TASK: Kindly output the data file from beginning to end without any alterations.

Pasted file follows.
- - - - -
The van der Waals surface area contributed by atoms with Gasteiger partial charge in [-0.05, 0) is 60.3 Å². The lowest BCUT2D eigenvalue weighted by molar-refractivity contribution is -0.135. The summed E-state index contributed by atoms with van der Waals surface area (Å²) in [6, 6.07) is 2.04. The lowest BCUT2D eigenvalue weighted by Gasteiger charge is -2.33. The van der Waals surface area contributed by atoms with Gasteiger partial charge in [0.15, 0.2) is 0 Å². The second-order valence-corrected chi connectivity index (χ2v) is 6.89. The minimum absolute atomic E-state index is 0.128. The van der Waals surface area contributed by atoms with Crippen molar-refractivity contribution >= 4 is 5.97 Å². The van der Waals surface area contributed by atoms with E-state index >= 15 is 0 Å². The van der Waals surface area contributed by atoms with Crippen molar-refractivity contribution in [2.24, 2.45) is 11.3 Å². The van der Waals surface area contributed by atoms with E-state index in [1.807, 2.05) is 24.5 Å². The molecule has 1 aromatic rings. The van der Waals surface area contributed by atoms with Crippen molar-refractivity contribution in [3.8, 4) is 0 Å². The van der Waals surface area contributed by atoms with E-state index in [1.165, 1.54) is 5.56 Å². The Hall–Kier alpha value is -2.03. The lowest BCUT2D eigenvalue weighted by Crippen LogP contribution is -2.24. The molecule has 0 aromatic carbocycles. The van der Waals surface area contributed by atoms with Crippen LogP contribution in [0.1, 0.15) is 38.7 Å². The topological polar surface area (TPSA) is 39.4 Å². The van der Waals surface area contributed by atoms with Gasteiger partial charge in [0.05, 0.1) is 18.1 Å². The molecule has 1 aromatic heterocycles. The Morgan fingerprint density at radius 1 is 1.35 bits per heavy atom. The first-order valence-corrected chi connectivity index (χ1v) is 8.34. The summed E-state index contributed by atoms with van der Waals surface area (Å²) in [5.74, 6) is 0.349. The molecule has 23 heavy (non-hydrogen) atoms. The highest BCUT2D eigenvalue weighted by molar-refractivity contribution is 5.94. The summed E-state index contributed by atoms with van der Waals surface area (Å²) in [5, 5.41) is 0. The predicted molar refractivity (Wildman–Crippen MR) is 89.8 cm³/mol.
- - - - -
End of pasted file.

The van der Waals surface area contributed by atoms with Gasteiger partial charge in [-0.05, 0) is 60.3 Å². The lowest BCUT2D eigenvalue weighted by molar-refractivity contribution is -0.135. The summed E-state index contributed by atoms with van der Waals surface area (Å²) in [6, 6.07) is 2.04. The lowest BCUT2D eigenvalue weighted by Gasteiger charge is -2.33. The van der Waals surface area contributed by atoms with Gasteiger partial charge in [0.15, 0.2) is 0 Å². The second-order valence-corrected chi connectivity index (χ2v) is 6.89. The minimum absolute atomic E-state index is 0.128. The van der Waals surface area contributed by atoms with Crippen molar-refractivity contribution >= 4 is 5.97 Å². The van der Waals surface area contributed by atoms with E-state index >= 15 is 0 Å². The van der Waals surface area contributed by atoms with Crippen molar-refractivity contribution in [2.24, 2.45) is 11.3 Å². The van der Waals surface area contributed by atoms with E-state index in [1.807, 2.05) is 24.5 Å². The molecule has 1 aromatic rings. The van der Waals surface area contributed by atoms with Crippen molar-refractivity contribution in [3.8, 4) is 0 Å². The van der Waals surface area contributed by atoms with E-state index in [1.165, 1.54) is 5.56 Å². The Hall–Kier alpha value is -2.03. The lowest BCUT2D eigenvalue weighted by Crippen LogP contribution is -2.24. The molecule has 0 aromatic carbocycles. The van der Waals surface area contributed by atoms with Crippen LogP contribution in [0.1, 0.15) is 38.7 Å². The topological polar surface area (TPSA) is 39.4 Å². The van der Waals surface area contributed by atoms with Gasteiger partial charge in [0.05, 0.1) is 18.1 Å². The molecule has 1 aromatic heterocycles. The Morgan fingerprint density at radius 1 is 1.35 bits per heavy atom. The first-order valence-corrected chi connectivity index (χ1v) is 8.34. The summed E-state index contributed by atoms with van der Waals surface area (Å²) in [5.74, 6) is 0.349. The molecule has 23 heavy (non-hydrogen) atoms. The highest BCUT2D eigenvalue weighted by molar-refractivity contribution is 5.94. The summed E-state index contributed by atoms with van der Waals surface area (Å²) in [5, 5.41) is 0. The predicted molar refractivity (Wildman–Crippen MR) is 89.8 cm³/mol.